Earlier this week, Commissioner Gary Bettman and Deputy Commissioner Bill Daly spoke with the media about many different league topics. Perhaps the biggest news to come out of the press conference was Daly’s estimation of the salary cap for next season. Daly believes that the salary cap will fall somewhere between $78MM and $82MM, meaning that there will be a significant increase in the salary cap. The cap limit has increased by $2MM or less in each of the past three seasons, but the low point of the estimated range would already be a $3MM increase over the 2017-18 cap number. If it ends up near the top of the range, it will likely be the largest jump in the salary cap in league history.
Whatever the result, the cap increase will undoubtedly affect this off-season. Prior to Daly’s projection, teams like the Los Angeles Kings, Pittsburgh Penguins, Chicago Blackhawks, and Tampa Bay Lightning were going to face an immense cap crunch this summer and likely would have been forced to shed salary. Those teams can now breathe easier. However, teams on the lower end of the salary spectrum who don’t spend to the cap, such as the Carolina Hurricanes and Arizona Coyotes, will find it even harder to catch up in a market that that has lessened its grip on the stronger, higher payroll teams. With a higher cap comes salary inflation, which is another struggle for small market teams. The cap increase may also allow for some of the bigger talked-about trades and free agent movement – John Tavares, Erik Karlsson, Phil Kessel, ect. – to happen. However, the flip side is that a salary cap increase gives teams incentive to add, but not subtract and could lessen the amount of total trades we see this summer.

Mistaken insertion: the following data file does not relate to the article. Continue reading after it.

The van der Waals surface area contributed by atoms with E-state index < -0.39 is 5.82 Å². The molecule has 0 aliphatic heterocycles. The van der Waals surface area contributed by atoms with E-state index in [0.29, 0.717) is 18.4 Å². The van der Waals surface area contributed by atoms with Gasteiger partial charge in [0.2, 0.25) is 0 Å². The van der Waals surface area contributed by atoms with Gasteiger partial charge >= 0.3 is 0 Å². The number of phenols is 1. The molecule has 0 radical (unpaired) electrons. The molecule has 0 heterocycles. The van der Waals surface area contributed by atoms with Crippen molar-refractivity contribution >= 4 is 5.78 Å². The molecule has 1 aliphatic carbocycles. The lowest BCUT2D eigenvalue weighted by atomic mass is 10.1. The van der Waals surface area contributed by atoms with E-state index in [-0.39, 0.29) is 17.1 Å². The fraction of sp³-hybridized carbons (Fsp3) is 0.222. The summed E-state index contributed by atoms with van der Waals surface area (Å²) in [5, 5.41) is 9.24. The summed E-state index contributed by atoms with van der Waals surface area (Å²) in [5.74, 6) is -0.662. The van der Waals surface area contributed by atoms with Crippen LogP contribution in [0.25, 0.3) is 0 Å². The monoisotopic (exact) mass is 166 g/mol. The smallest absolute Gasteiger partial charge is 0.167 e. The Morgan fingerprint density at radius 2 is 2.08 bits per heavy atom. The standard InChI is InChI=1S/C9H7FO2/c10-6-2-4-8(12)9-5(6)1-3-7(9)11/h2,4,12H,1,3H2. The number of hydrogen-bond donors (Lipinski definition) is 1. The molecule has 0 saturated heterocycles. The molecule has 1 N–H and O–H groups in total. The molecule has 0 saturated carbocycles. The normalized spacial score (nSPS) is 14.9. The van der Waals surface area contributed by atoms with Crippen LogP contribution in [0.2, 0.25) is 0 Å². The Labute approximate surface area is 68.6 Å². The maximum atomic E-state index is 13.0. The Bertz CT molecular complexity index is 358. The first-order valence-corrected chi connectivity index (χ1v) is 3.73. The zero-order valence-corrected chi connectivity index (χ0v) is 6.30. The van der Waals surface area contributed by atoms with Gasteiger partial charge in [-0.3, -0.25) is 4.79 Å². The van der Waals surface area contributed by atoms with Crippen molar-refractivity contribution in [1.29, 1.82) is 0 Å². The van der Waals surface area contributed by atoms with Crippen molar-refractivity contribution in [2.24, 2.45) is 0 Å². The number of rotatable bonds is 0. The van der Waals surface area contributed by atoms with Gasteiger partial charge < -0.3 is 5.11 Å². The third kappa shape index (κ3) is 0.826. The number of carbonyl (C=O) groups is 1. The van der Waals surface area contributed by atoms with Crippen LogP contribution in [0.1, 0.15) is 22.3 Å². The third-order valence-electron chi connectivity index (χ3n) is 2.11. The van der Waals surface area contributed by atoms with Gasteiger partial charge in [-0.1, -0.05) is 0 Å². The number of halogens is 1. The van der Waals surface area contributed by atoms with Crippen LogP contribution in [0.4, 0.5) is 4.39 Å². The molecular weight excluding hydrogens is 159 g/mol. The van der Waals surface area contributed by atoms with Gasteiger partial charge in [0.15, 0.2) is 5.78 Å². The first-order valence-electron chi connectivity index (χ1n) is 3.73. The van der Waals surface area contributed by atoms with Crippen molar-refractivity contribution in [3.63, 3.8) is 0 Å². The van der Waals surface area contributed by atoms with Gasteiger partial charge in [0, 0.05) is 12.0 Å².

What do you think? Is this potentially historic increase in the salary cap ceiling a good thing for the league?